The Montessori classroom provides a setting that optimizes a child’s growth and development. Characteristics such as ability to concentrate, an interest and pleasure in meaningful work, self-discipline, and social skills do not develop in a single occurrence - they happen anew at each stage of development. This is one reason the Montessori method does not need a separate program for gifted children – it is designed to respond to each child’s individual needs and pace of development.
Curriculum and environment play a vital role in supporting this development. The curriculum must be a skillful blend of content that meets educational needs and is presented in a way that supports the development of these four characteristics.
The classroom setup should encourage work and cooperation, and this should be coupled with materials that support the child’s growing understanding of key concepts and goals. This combination creates a learning environment that supports both intellectual and emotional development.
The Montessori curriculum enhances knowledge and understanding, as well as emotional and social development. These must be balanced to allow both to flourish – since we know the ability of students to be successful academically is closely tied to their emotional and social well-being.
Maria Montessori said children learn best by touch and manipulation, not by repeating what they are told. The Montessori method is structured around and promotes the child’s natural, self-initiated impulse to become absorbed in an environment and to learn from it. Montessori uses specific materials, techniques and curriculum areas that assist each child in reaching his or her full potential. Each material isolates one concept or skill that has been specially designed with children’s natural interests in mind – so little or no nudging is needed from adults. These materials are designed to be tools that help children work and learn at their own pace, see abstract ideas in a concrete way, and help them understand the concepts they are working on.
The Montessori curriculum is organized into the following key areas:
Practical Life - lays the foundation for all other work to be done in the classroom. It:
- Invites the child to act and work on real life tasks that foster independence, coordination, order and concentration.
- Contains objects familiar to the child, including everyday tasks to master the care of self and care of the environment - eating, dressing, pouring, sweeping and tying, as well as grace and courtesy.
- Encourages responsibility, autonomy, and self-esteem.
Sensorial - this aspect of the curriculum is the starting point for intellectual growth. It:
- Stimulates intellectual development helping children order, compare and classify things that involve all the senses.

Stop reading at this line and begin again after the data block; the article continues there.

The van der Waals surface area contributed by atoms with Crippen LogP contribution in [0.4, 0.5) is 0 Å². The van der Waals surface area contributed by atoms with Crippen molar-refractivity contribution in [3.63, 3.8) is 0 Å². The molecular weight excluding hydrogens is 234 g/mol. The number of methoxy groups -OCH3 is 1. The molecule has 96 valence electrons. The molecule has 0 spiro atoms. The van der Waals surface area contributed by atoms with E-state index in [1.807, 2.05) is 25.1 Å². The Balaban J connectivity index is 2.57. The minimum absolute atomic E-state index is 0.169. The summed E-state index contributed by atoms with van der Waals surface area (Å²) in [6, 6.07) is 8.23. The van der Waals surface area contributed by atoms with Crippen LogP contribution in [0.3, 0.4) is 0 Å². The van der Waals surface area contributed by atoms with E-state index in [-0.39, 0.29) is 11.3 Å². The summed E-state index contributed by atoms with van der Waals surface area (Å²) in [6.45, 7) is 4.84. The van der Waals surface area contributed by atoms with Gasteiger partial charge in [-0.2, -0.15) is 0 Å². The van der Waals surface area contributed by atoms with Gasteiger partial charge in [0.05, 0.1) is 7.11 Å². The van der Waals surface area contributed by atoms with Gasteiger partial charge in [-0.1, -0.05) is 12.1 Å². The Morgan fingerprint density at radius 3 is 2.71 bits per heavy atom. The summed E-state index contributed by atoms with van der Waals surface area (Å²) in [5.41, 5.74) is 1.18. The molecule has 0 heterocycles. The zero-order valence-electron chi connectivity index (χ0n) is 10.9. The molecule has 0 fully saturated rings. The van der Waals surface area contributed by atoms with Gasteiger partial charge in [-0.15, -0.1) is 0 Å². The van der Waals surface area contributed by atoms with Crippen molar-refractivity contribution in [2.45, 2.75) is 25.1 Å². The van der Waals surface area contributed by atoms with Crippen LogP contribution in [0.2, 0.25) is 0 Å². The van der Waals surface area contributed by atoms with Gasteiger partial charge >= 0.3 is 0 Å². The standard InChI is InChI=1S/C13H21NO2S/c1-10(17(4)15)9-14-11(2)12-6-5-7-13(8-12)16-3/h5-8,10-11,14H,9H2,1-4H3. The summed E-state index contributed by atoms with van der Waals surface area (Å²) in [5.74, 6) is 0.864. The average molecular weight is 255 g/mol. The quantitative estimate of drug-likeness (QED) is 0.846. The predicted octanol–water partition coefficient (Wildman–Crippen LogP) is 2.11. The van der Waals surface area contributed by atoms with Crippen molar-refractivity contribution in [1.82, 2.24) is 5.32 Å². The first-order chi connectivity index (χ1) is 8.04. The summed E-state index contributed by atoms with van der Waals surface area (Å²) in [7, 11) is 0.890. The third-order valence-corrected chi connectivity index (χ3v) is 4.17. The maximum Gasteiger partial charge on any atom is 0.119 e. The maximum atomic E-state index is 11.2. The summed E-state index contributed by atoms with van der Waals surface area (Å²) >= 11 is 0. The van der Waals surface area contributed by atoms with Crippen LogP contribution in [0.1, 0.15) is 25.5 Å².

- Makes future learning more meaningful and useful.
- Inspires careful observation and identification of similarities and contrasts.
- Helps the child refine his or her experience of sight, sound, touch, taste and smell.
- Is modeled on scientifically based concepts, such as metric system dimensions or algebraic formulas.
Math - Introducing math at an early age lays the foundation for later cognitive development. Our math curriculum:
- Prepares for the gradual transition to abstract thinking.
- Transforms ideas into actions with hands-on learning that makes abstract concepts clear and concrete.
- Introduces elementary students to the study of the fundamentals of algebra, geometry, logic and statistics, in addition to the basic arithmetic principles.
Language - Activities across the curriculum foster vocabulary development, communication skills, writing, and reading readiness. Specifically:
- Reading readiness materials address phonemic awareness and word decoding skills.
- Writing precedes reading, as the children experiment with drawing and forming letters while developing motor control for writing.
- Reading skills normally develop so smoothly in Montessori classrooms that students tend to exhibit a sudden “explosion” in their ability to read.
- Includes reading for research, writing for reports, following written instructions and recipes, and recording observations and results.
Reading - Reading is an integral part of the academic program at AMS.
- Young children work on phonemic awareness and phonics using the classic Montessori materials which allow the child to understand that words are composed of sounds.
- Once a child learns some consonant and vowels sounds, they start to put these sounds together to make words.
- All 5 year-olds-and elementary students work in small groups and one-on-one to:
- expand their knowledge of phonemic awareness
- work with digraphs and blends
- practice reading phonetic books
- learn the Dolch Words- 220 of the most common words used in reading
- Older children work in small groups or a one-on-one situation based on their ability.
- Small reading groups meet together during the week to read and discuss award winning Children’s Literature. The discussions center on:
- comprehension, new vocabulary, setting and theme
- comparing or contrasting books
- ideas of what can be learned from the book
- projects, summaries, or book reports
Cultural - this portion of our curriculum provides a sound introduction to botany, zoology, chemistry, physics, geology, history, geography, and astronomy. Specifically:
- It cultivates children’s natural fascination with the universe and helps them develop a lifelong interest in observing nature and discovering more about the world in which we live.
- Specially designed maps are used to learn names of the world’s continents and countries.
- Elementary students complete in-depth studies of the world’s culture, including language, literature, dress, food, artwork and music - both past and present.
- Elementary students participate in a science and/or cultural fair every spring.